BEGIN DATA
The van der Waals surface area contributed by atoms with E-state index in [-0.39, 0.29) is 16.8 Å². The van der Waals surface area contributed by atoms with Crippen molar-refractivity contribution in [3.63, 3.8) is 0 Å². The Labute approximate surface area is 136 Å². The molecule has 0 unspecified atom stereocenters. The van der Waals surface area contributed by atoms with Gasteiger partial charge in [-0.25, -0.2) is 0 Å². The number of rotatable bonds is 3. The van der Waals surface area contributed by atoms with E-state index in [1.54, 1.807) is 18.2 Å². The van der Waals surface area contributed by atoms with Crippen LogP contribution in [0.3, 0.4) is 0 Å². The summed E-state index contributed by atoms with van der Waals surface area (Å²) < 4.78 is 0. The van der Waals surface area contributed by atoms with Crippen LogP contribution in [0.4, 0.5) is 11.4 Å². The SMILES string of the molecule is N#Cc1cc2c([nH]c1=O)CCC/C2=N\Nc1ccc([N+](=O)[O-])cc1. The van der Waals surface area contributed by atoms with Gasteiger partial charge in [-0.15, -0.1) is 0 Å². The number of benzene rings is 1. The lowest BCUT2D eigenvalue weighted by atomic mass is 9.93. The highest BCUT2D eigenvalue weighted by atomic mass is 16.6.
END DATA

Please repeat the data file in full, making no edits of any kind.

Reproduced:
The van der Waals surface area contributed by atoms with E-state index in [-0.39, 0.29) is 16.8 Å². The van der Waals surface area contributed by atoms with Crippen molar-refractivity contribution in [3.63, 3.8) is 0 Å². The Labute approximate surface area is 136 Å². The molecule has 0 unspecified atom stereocenters. The van der Waals surface area contributed by atoms with Gasteiger partial charge in [-0.25, -0.2) is 0 Å². The number of rotatable bonds is 3. The van der Waals surface area contributed by atoms with E-state index in [1.54, 1.807) is 18.2 Å². The van der Waals surface area contributed by atoms with Crippen LogP contribution in [0.3, 0.4) is 0 Å². The summed E-state index contributed by atoms with van der Waals surface area (Å²) < 4.78 is 0. The van der Waals surface area contributed by atoms with Crippen LogP contribution in [0.4, 0.5) is 11.4 Å². The SMILES string of the molecule is N#Cc1cc2c([nH]c1=O)CCC/C2=N\Nc1ccc([N+](=O)[O-])cc1. The van der Waals surface area contributed by atoms with Gasteiger partial charge in [-0.15, -0.1) is 0 Å². The number of benzene rings is 1. The lowest BCUT2D eigenvalue weighted by atomic mass is 9.93. The highest BCUT2D eigenvalue weighted by atomic mass is 16.6.